Ways to Concentrate

    Are you interested in declaring EAS as your concentration, or transferring to EAS from another concentration?  You're in the right place! There are several possible tracks in East Asian Studies, the requirements for which are summarized below (click on the headers for more detail.)  When you're ready to join the concentration, you'll need to take the following steps:

    1. Review the requirements for your desired track, and familiarize yourself with The Logic of Your Plan of Study
       
    2. Meet with the Undergraduate Program Coordinator. Email Naia Poyer to schedule your appointment.
       
    3. Submit a Plan of Study. You can resubmit this form later if your plan of study changes. 
       
    4. When your Plan of Study has been approved, you can officially declare your concentration on my.harvard.
    stylized image of a tree and its roots and branches annotated with career paths and interests
     

    Primary Concentration
    Honors
    (13 courses)

    Primary Concentration
    Non-Honors
    (12 courses)

    Joint Concentration, EAS Secondary
    Language Track
    Honors only
    (9 courses)

    Joint Concentration, EAS Secondary
    Area Track
    Honors only
    (6 courses)

    Joint Concentration in East Asian History
    Honors only
    (14 courses)

    Secondary Field
    (6 courses)

    Tutorials

    EASTD 97ab

    EASTD 98

    EASTD 99

    EASTD 99

    EASTD 97ab

    EASTD 98

    EASTD 97ab

    EASTD 97ab

    EASTD 97ab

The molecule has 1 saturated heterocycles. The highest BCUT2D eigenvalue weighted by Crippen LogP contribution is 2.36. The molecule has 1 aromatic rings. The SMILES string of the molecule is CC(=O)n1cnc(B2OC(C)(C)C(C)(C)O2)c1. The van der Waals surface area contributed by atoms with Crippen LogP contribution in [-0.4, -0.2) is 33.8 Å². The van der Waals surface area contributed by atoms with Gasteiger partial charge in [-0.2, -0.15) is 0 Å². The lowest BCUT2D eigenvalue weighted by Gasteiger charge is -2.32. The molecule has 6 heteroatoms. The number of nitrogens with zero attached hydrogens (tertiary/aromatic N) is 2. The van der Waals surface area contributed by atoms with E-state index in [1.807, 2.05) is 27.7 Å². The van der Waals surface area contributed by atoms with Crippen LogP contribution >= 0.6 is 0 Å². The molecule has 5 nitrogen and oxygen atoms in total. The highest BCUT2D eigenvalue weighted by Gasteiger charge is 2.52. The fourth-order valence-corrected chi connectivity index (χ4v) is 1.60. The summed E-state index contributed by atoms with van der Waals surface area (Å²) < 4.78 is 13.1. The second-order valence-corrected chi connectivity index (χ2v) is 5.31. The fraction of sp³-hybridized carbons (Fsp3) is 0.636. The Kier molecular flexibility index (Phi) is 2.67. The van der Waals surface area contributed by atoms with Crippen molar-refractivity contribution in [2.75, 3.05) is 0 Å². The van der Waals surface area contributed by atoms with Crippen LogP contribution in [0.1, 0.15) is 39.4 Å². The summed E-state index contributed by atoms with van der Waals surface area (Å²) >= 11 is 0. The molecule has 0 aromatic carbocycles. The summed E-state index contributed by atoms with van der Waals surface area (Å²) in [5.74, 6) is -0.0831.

History 97

    History/EASTD 99

    History/EASTD 99

    1 History Research Seminar

    EASTD 97ab

    Area
    Courses

    3-5

    4-6

    2

    5

    4

    4

    (up to 2 can be language courses, 1 must be a 100-level EALC course and 1 a historical survey course)

    Language
    Courses

    4-6

    4-6

    6

    -

    4

    Maximum 2

    Thesis

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    The logic of your plan of study:


    Before filling in the blanks in a plan of study, you should give careful thought to the following. The key to making the EAS concentration a rich academic experience is to construct a coherent program of study. Your choices within each category (language, tutorial, area courses) should suit your interests. Ideally, your courses will also cohere across the three categories, reinforcing and building upon each other.

    You should begin your language studies in your first year if possible, and by no means later than sophomore year. For native English speakers, East Asian languages require more years of study than European languages to reach fluency, and the concentration requirements will bring you to a minimum floor of proficiency, not a ceiling. Many students will wish to gain further language proficiency while in college, either through summer schools or term-time study abroad. To make best use of study abroad, you should have already completed at least two years of language study before going to Asia, so an early start is crucial. And of course, reaching a high level of language proficiency as soon as possible will help you in your advanced area courses, tutorials, and senior thesis, should you choose to write one.

    EAS suggests that all concentrators take at least one course that acts as a history of the region that they plan to focus on ("historical survey" area course) and that covers a relatively broad chronological range. Do not hesitate to consult your Assistant Director of Undergraduate Studies for advice on choosing this course.

    Recommended historical survey courses for 2021-22:

    Courses that have counted for historical survey credit in the past include:
    • Chinese Literature 114: Introduction to Premodern Chinese Literature
    • Culture and Belief 33: Introduction to the Study of East Asian Religions
    • East Asian Studies 170: Medicine and the Body in East Asia and in Europe
    • General Education 1091: Classical Chinese Ethical and Political Theory